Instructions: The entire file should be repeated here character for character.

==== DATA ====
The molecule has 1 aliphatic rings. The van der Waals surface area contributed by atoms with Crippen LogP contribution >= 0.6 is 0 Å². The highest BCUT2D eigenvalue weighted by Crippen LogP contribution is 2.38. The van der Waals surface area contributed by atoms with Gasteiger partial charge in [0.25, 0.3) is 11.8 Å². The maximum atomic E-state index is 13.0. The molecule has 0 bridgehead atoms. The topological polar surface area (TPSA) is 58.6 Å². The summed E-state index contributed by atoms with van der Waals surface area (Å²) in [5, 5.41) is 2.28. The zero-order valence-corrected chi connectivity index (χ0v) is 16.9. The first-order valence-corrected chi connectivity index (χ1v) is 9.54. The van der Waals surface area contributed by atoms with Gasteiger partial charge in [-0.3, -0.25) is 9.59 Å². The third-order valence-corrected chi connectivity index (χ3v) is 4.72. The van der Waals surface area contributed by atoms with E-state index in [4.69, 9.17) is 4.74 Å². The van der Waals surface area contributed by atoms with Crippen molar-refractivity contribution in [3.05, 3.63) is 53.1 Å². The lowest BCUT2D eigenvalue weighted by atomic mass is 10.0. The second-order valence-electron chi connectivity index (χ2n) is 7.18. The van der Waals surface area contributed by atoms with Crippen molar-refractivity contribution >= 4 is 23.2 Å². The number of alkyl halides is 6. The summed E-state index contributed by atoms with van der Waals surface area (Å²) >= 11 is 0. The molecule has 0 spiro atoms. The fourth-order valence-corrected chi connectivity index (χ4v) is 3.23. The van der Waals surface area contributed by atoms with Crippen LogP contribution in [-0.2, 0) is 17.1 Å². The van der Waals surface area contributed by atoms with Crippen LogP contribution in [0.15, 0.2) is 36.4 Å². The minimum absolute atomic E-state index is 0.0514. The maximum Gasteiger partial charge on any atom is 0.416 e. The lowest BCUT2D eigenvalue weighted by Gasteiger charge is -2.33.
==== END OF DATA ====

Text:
The molecule has 1 aliphatic rings. The van der Waals surface area contributed by atoms with Crippen LogP contribution >= 0.6 is 0 Å². The highest BCUT2D eigenvalue weighted by Crippen LogP contribution is 2.38. The van der Waals surface area contributed by atoms with Gasteiger partial charge in [0.25, 0.3) is 11.8 Å². The maximum atomic E-state index is 13.0. The molecule has 0 bridgehead atoms. The topological polar surface area (TPSA) is 58.6 Å². The summed E-state index contributed by atoms with van der Waals surface area (Å²) in [5, 5.41) is 2.28. The zero-order valence-corrected chi connectivity index (χ0v) is 16.9. The first-order valence-corrected chi connectivity index (χ1v) is 9.54. The van der Waals surface area contributed by atoms with Gasteiger partial charge in [-0.3, -0.25) is 9.59 Å². The third-order valence-corrected chi connectivity index (χ3v) is 4.72. The van der Waals surface area contributed by atoms with E-state index in [4.69, 9.17) is 4.74 Å². The van der Waals surface area contributed by atoms with Crippen molar-refractivity contribution in [3.05, 3.63) is 53.1 Å². The lowest BCUT2D eigenvalue weighted by atomic mass is 10.0. The second-order valence-electron chi connectivity index (χ2n) is 7.18. The van der Waals surface area contributed by atoms with Crippen molar-refractivity contribution >= 4 is 23.2 Å². The number of alkyl halides is 6. The summed E-state index contributed by atoms with van der Waals surface area (Å²) >= 11 is 0. The molecule has 0 spiro atoms. The fourth-order valence-corrected chi connectivity index (χ4v) is 3.23. The van der Waals surface area contributed by atoms with Crippen LogP contribution in [-0.2, 0) is 17.1 Å². The van der Waals surface area contributed by atoms with Crippen LogP contribution in [0.15, 0.2) is 36.4 Å². The minimum absolute atomic E-state index is 0.0514. The maximum Gasteiger partial charge on any atom is 0.416 e. The lowest BCUT2D eigenvalue weighted by Gasteiger charge is -2.33.